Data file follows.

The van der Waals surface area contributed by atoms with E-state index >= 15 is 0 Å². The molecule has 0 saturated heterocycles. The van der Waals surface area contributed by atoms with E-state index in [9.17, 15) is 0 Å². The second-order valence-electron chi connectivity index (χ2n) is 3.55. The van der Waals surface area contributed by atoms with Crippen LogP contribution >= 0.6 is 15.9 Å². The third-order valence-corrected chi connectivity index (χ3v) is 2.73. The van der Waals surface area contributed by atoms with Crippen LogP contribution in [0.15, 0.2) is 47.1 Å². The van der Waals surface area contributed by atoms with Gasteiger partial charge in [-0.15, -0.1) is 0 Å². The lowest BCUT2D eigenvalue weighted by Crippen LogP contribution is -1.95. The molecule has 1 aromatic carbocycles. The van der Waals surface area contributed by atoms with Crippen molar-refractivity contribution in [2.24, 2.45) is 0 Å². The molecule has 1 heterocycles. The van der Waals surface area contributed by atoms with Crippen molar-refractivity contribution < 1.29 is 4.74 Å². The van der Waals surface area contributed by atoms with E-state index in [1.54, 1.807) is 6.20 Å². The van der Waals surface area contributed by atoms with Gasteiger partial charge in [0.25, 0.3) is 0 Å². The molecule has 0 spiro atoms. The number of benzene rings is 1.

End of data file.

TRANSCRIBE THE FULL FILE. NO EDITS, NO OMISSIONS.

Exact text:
The van der Waals surface area contributed by atoms with E-state index >= 15 is 0 Å². The molecule has 0 saturated heterocycles. The van der Waals surface area contributed by atoms with E-state index in [9.17, 15) is 0 Å². The second-order valence-electron chi connectivity index (χ2n) is 3.55. The van der Waals surface area contributed by atoms with Crippen LogP contribution >= 0.6 is 15.9 Å². The third-order valence-corrected chi connectivity index (χ3v) is 2.73. The van der Waals surface area contributed by atoms with Crippen LogP contribution in [0.15, 0.2) is 47.1 Å². The van der Waals surface area contributed by atoms with Gasteiger partial charge in [-0.15, -0.1) is 0 Å². The lowest BCUT2D eigenvalue weighted by Crippen LogP contribution is -1.95. The molecule has 1 aromatic carbocycles. The van der Waals surface area contributed by atoms with Crippen molar-refractivity contribution in [2.24, 2.45) is 0 Å². The molecule has 1 heterocycles. The van der Waals surface area contributed by atoms with Crippen molar-refractivity contribution < 1.29 is 4.74 Å². The van der Waals surface area contributed by atoms with E-state index in [1.54, 1.807) is 6.20 Å². The van der Waals surface area contributed by atoms with Gasteiger partial charge in [0.25, 0.3) is 0 Å². The molecule has 0 spiro atoms. The number of benzene rings is 1.